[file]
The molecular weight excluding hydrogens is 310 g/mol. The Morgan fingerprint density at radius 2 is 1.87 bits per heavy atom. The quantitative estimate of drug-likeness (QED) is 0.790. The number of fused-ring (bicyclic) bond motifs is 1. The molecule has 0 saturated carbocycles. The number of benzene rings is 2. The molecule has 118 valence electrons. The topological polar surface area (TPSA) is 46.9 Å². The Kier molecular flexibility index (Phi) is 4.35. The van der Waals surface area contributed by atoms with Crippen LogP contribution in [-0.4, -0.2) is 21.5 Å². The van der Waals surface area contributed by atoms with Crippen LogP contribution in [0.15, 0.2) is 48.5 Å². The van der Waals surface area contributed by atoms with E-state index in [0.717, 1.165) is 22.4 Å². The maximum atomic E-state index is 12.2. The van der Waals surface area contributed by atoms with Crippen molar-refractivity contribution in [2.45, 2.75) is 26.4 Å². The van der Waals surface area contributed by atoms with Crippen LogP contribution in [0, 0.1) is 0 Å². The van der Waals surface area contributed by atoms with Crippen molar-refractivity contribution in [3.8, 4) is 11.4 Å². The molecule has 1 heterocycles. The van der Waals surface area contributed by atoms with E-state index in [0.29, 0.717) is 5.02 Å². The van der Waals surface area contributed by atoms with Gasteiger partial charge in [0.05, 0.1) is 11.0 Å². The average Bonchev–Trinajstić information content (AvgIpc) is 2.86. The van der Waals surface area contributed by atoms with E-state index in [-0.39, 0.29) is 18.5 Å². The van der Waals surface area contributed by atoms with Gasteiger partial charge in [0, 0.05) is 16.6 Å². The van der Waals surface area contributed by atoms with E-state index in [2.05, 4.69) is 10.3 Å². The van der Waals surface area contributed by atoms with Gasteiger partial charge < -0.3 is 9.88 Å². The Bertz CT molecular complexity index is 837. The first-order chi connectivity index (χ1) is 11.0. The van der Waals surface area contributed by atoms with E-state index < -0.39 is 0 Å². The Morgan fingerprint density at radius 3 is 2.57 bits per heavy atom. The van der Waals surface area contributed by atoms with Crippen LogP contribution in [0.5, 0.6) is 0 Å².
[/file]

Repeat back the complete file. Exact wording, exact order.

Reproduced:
The molecular weight excluding hydrogens is 310 g/mol. The Morgan fingerprint density at radius 2 is 1.87 bits per heavy atom. The quantitative estimate of drug-likeness (QED) is 0.790. The number of fused-ring (bicyclic) bond motifs is 1. The molecule has 0 saturated carbocycles. The number of benzene rings is 2. The molecule has 118 valence electrons. The topological polar surface area (TPSA) is 46.9 Å². The Kier molecular flexibility index (Phi) is 4.35. The van der Waals surface area contributed by atoms with Crippen LogP contribution in [-0.4, -0.2) is 21.5 Å². The van der Waals surface area contributed by atoms with Crippen LogP contribution in [0.15, 0.2) is 48.5 Å². The van der Waals surface area contributed by atoms with E-state index in [0.717, 1.165) is 22.4 Å². The maximum atomic E-state index is 12.2. The van der Waals surface area contributed by atoms with Crippen molar-refractivity contribution in [2.45, 2.75) is 26.4 Å². The van der Waals surface area contributed by atoms with Crippen LogP contribution in [0, 0.1) is 0 Å². The van der Waals surface area contributed by atoms with Crippen molar-refractivity contribution in [3.8, 4) is 11.4 Å². The molecule has 1 heterocycles. The van der Waals surface area contributed by atoms with E-state index in [0.29, 0.717) is 5.02 Å². The van der Waals surface area contributed by atoms with Gasteiger partial charge in [0.05, 0.1) is 11.0 Å². The average Bonchev–Trinajstić information content (AvgIpc) is 2.86. The van der Waals surface area contributed by atoms with E-state index in [-0.39, 0.29) is 18.5 Å². The van der Waals surface area contributed by atoms with Gasteiger partial charge in [0, 0.05) is 16.6 Å². The van der Waals surface area contributed by atoms with E-state index in [2.05, 4.69) is 10.3 Å². The van der Waals surface area contributed by atoms with Gasteiger partial charge < -0.3 is 9.88 Å². The Bertz CT molecular complexity index is 837. The first-order chi connectivity index (χ1) is 11.0. The van der Waals surface area contributed by atoms with E-state index < -0.39 is 0 Å². The Morgan fingerprint density at radius 3 is 2.57 bits per heavy atom. The van der Waals surface area contributed by atoms with Crippen LogP contribution in [0.5, 0.6) is 0 Å².